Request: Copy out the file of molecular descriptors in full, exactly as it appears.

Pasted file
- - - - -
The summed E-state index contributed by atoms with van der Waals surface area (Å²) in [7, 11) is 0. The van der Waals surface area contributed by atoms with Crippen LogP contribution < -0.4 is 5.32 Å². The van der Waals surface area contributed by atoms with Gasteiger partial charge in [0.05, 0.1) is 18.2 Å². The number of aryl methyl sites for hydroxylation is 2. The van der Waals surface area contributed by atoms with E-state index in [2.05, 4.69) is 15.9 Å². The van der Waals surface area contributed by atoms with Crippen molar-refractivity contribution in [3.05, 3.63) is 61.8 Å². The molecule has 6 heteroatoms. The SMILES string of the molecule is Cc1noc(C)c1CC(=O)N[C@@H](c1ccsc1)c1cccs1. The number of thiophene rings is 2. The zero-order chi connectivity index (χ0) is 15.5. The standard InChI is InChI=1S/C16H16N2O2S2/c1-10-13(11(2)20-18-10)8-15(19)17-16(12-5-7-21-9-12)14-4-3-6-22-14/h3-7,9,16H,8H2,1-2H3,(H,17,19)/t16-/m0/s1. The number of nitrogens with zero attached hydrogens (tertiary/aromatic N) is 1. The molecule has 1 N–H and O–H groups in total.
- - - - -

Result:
The summed E-state index contributed by atoms with van der Waals surface area (Å²) in [7, 11) is 0. The van der Waals surface area contributed by atoms with Crippen LogP contribution < -0.4 is 5.32 Å². The van der Waals surface area contributed by atoms with Gasteiger partial charge in [0.05, 0.1) is 18.2 Å². The number of aryl methyl sites for hydroxylation is 2. The van der Waals surface area contributed by atoms with E-state index in [2.05, 4.69) is 15.9 Å². The van der Waals surface area contributed by atoms with Crippen molar-refractivity contribution in [3.05, 3.63) is 61.8 Å². The molecule has 6 heteroatoms. The SMILES string of the molecule is Cc1noc(C)c1CC(=O)N[C@@H](c1ccsc1)c1cccs1. The number of thiophene rings is 2. The zero-order chi connectivity index (χ0) is 15.5. The standard InChI is InChI=1S/C16H16N2O2S2/c1-10-13(11(2)20-18-10)8-15(19)17-16(12-5-7-21-9-12)14-4-3-6-22-14/h3-7,9,16H,8H2,1-2H3,(H,17,19)/t16-/m0/s1. The number of nitrogens with zero attached hydrogens (tertiary/aromatic N) is 1. The molecule has 1 N–H and O–H groups in total.